Is Barack Obama’s decision to cancel the deployment of missile defence in central and eastern Europe another sign of how the US has been weakened by the Iraq disaster? In a very obvious sense, yes.
George Bush denounced the Anti-Ballistic Missile Treaty in December 2001. He announced plans to install a missile defence system in Europe at the high-water mark of the Republican right’s triumphalism.
“Missile defence isn’t really meant to defend America,” the neocon Lawrence Kaplan explained. “It’s a tool for global domination.”
That’s exactly why Russia has consistently objected to the deployment of anti-missile missiles in Poland and the Czech Republic, just as it has opposed the expansion of Nato to its borders.
In August last year Russia backed its words with actions, militarily crushing Georgia, whose president Mikheil Saakashvili had set himself up as the US’s attack dog in the Caucasus.
In the wake of this war, Bush, backed by Gordon Brown, David Cameron and central and eastern European governments, heaped denunciations on Russia. But nothing actually happened.
German chancellor Angela Merkel blocked any serious retaliation by Nato or the European Union.
Having got away with bashing Georgia, Dimitri Medvedev and Vladimir Putin have now received a major concession from Obama, with last week’s scrapping of the missile defence deployment.
The Republicans were quick to denounce this. John Bolton, Bush’s bizarre choice as ambassador to the United Nations, said, “I think this is a near catastrophe for American relations with eastern European countries and many in Nato.
“It was the kind of unilateral decision that the Bush administration was always criticised for and I think the clear winners are in Russia and Iran.”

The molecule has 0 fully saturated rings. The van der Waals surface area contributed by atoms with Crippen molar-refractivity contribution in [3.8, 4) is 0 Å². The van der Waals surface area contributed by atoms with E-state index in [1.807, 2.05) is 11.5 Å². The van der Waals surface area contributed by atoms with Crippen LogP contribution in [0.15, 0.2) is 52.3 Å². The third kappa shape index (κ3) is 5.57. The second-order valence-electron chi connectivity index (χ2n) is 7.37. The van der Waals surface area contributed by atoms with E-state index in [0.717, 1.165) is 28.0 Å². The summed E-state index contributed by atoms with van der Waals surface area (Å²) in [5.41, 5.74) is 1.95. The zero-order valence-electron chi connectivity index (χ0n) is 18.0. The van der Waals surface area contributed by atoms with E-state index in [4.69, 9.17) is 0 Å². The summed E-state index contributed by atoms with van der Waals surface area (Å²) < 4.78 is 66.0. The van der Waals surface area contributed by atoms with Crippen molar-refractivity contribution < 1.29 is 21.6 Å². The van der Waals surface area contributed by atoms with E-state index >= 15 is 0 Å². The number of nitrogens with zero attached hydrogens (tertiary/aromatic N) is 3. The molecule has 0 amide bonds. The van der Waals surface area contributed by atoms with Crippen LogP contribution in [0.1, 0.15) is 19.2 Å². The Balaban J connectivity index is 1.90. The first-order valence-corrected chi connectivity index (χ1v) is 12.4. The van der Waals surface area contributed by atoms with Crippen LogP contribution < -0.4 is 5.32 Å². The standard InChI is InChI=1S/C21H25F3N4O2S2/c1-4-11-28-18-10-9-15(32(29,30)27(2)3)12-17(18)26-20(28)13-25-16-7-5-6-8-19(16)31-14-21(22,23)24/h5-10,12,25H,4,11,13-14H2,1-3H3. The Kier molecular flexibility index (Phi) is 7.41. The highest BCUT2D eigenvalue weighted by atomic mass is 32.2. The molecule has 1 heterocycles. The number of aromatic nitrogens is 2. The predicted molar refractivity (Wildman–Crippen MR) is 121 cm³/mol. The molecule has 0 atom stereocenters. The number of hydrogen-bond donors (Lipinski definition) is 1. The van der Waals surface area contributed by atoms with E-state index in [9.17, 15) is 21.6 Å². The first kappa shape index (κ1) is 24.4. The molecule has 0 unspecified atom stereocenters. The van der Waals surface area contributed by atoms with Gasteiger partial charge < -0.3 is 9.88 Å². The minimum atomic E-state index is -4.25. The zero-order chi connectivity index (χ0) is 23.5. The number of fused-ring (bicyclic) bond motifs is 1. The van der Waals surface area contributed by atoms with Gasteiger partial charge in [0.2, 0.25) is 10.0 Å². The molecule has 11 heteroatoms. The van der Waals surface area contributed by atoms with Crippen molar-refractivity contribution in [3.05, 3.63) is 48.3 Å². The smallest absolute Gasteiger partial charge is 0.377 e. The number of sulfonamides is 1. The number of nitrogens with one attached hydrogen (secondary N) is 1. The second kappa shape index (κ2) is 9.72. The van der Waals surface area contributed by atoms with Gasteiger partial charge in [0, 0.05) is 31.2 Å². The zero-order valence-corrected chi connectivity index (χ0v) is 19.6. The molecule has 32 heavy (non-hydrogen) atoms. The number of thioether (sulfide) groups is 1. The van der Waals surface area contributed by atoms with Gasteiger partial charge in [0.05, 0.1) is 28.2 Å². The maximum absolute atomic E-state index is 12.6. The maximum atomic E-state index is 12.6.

It’s true there has been a lot of whining by Czech and Polish politicians. They deserve no sympathy.
In supporting missile defence, as in sending troops to Iraq, they defied the views of their own populations. Maybe they will now begin to develop a foreign policy that doesn’t consist merely of crawling to the US.
But there is more involved in Obama’s move than US weakness. He is pressing for serious negotiations about reducing the existing nuclear powers’ arsenals.
The aim is to weaken the argument used by states like Iran to develop their own nuclear capabilities. For these talks to succeed, Russia has to be kept sweet.
Scrapping missile defence in eastern and central Europe is a way of doing this. It may also help to strengthen the US’s campaign to isolate Iran.
There are also military arguments for cancelling the existing plans for missile defence. The technology has a patchy test record. It is designed to deal with long-range missiles while the Pentagon now believes that the main threat from Iran will take the form of short and medium range missiles.
US defence secretary Robert Gates last week outlined plans to deploy the Aegis SM-3 missile interceptor system mainly on ships in the eastern Mediterranean to deal with this alleged danger.
So what seemed like a peaceful gesture towards Russia involves tightening the military encirclement of Iran.
According to the Washington Post, “a second phase in about 2015 will field an upgraded,
land-based SM-3 in allied countries, and discussions are underway with Poland and the Czech Republic on basing the missiles in their territory.
“In 2018, the third phase will deploy a larger and more capable missile, which will allow the defence shield to protect Europe and the US against short and intermediate range rockets and, eventually, intercontinental ballistic missiles.”
So missile defence is dead, long live missile defence. Some experts think that the US’s technological lead over Russia and China is so great that it is close to being able to destroy their nuclear forces in a first strike. From this perspective, Obama’s plans are more about entrenching US domination than abandoning it.